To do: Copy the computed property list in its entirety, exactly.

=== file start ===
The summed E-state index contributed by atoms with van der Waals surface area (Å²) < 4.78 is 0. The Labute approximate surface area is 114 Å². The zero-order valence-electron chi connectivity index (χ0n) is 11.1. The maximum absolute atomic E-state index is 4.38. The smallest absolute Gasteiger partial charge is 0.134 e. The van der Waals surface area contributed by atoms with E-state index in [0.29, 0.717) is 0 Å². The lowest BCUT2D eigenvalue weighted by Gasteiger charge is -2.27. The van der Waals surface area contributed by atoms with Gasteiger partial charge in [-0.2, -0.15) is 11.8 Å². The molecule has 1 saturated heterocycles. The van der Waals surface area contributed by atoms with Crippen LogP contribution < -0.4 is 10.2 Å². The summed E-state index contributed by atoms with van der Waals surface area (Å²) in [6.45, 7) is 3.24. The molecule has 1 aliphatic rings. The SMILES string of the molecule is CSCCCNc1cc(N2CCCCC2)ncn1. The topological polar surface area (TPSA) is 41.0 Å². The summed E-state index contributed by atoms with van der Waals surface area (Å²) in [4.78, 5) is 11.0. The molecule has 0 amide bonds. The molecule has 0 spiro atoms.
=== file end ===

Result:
The summed E-state index contributed by atoms with van der Waals surface area (Å²) < 4.78 is 0. The Labute approximate surface area is 114 Å². The zero-order valence-electron chi connectivity index (χ0n) is 11.1. The maximum absolute atomic E-state index is 4.38. The smallest absolute Gasteiger partial charge is 0.134 e. The van der Waals surface area contributed by atoms with E-state index in [0.29, 0.717) is 0 Å². The lowest BCUT2D eigenvalue weighted by Gasteiger charge is -2.27. The van der Waals surface area contributed by atoms with Gasteiger partial charge in [-0.2, -0.15) is 11.8 Å². The molecule has 1 saturated heterocycles. The van der Waals surface area contributed by atoms with Crippen LogP contribution < -0.4 is 10.2 Å². The summed E-state index contributed by atoms with van der Waals surface area (Å²) in [6.45, 7) is 3.24. The molecule has 1 aliphatic rings. The SMILES string of the molecule is CSCCCNc1cc(N2CCCCC2)ncn1. The topological polar surface area (TPSA) is 41.0 Å². The summed E-state index contributed by atoms with van der Waals surface area (Å²) in [4.78, 5) is 11.0. The molecule has 0 amide bonds. The molecule has 0 spiro atoms.